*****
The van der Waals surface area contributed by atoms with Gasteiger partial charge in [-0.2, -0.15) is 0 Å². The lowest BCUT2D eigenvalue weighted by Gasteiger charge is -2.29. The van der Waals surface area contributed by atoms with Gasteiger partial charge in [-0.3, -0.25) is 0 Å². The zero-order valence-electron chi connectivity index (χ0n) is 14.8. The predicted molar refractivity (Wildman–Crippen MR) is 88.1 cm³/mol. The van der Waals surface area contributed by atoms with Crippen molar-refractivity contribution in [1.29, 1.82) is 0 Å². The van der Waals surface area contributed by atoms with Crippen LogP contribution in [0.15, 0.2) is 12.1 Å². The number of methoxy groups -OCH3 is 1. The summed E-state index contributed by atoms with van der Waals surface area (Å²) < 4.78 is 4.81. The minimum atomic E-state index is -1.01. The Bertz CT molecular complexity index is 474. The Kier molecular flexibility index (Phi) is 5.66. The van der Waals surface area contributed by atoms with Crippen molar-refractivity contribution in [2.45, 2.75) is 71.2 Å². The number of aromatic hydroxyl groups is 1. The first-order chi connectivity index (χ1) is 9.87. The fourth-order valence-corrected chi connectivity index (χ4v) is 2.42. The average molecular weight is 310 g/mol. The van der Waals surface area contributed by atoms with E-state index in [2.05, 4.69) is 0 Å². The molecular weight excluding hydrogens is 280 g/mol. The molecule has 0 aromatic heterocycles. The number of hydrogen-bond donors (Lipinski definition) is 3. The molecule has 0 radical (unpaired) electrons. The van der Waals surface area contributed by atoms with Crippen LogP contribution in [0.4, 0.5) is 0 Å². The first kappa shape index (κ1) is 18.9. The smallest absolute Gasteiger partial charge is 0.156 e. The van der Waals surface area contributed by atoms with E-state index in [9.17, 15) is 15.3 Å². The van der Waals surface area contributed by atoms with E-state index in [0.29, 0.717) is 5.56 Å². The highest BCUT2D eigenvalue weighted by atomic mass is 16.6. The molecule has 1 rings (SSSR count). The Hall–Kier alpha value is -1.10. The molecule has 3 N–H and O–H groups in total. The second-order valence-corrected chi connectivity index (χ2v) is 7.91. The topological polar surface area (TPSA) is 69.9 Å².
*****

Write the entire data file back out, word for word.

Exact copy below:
The van der Waals surface area contributed by atoms with Gasteiger partial charge in [-0.2, -0.15) is 0 Å². The lowest BCUT2D eigenvalue weighted by Gasteiger charge is -2.29. The van der Waals surface area contributed by atoms with Gasteiger partial charge in [-0.3, -0.25) is 0 Å². The zero-order valence-electron chi connectivity index (χ0n) is 14.8. The predicted molar refractivity (Wildman–Crippen MR) is 88.1 cm³/mol. The van der Waals surface area contributed by atoms with Crippen molar-refractivity contribution in [1.29, 1.82) is 0 Å². The van der Waals surface area contributed by atoms with Crippen LogP contribution in [0.15, 0.2) is 12.1 Å². The number of methoxy groups -OCH3 is 1. The summed E-state index contributed by atoms with van der Waals surface area (Å²) < 4.78 is 4.81. The minimum atomic E-state index is -1.01. The Bertz CT molecular complexity index is 474. The Kier molecular flexibility index (Phi) is 5.66. The van der Waals surface area contributed by atoms with Crippen molar-refractivity contribution in [2.45, 2.75) is 71.2 Å². The number of aromatic hydroxyl groups is 1. The first-order chi connectivity index (χ1) is 9.87. The fourth-order valence-corrected chi connectivity index (χ4v) is 2.42. The average molecular weight is 310 g/mol. The van der Waals surface area contributed by atoms with E-state index in [2.05, 4.69) is 0 Å². The molecular weight excluding hydrogens is 280 g/mol. The molecule has 0 aromatic heterocycles. The number of hydrogen-bond donors (Lipinski definition) is 3. The molecule has 0 radical (unpaired) electrons. The van der Waals surface area contributed by atoms with Crippen LogP contribution in [0.4, 0.5) is 0 Å². The first kappa shape index (κ1) is 18.9. The smallest absolute Gasteiger partial charge is 0.156 e. The van der Waals surface area contributed by atoms with E-state index in [9.17, 15) is 15.3 Å². The van der Waals surface area contributed by atoms with E-state index in [0.29, 0.717) is 5.56 Å². The highest BCUT2D eigenvalue weighted by atomic mass is 16.6. The molecule has 1 rings (SSSR count). The Hall–Kier alpha value is -1.10. The molecule has 3 N–H and O–H groups in total. The second-order valence-corrected chi connectivity index (χ2v) is 7.91. The topological polar surface area (TPSA) is 69.9 Å².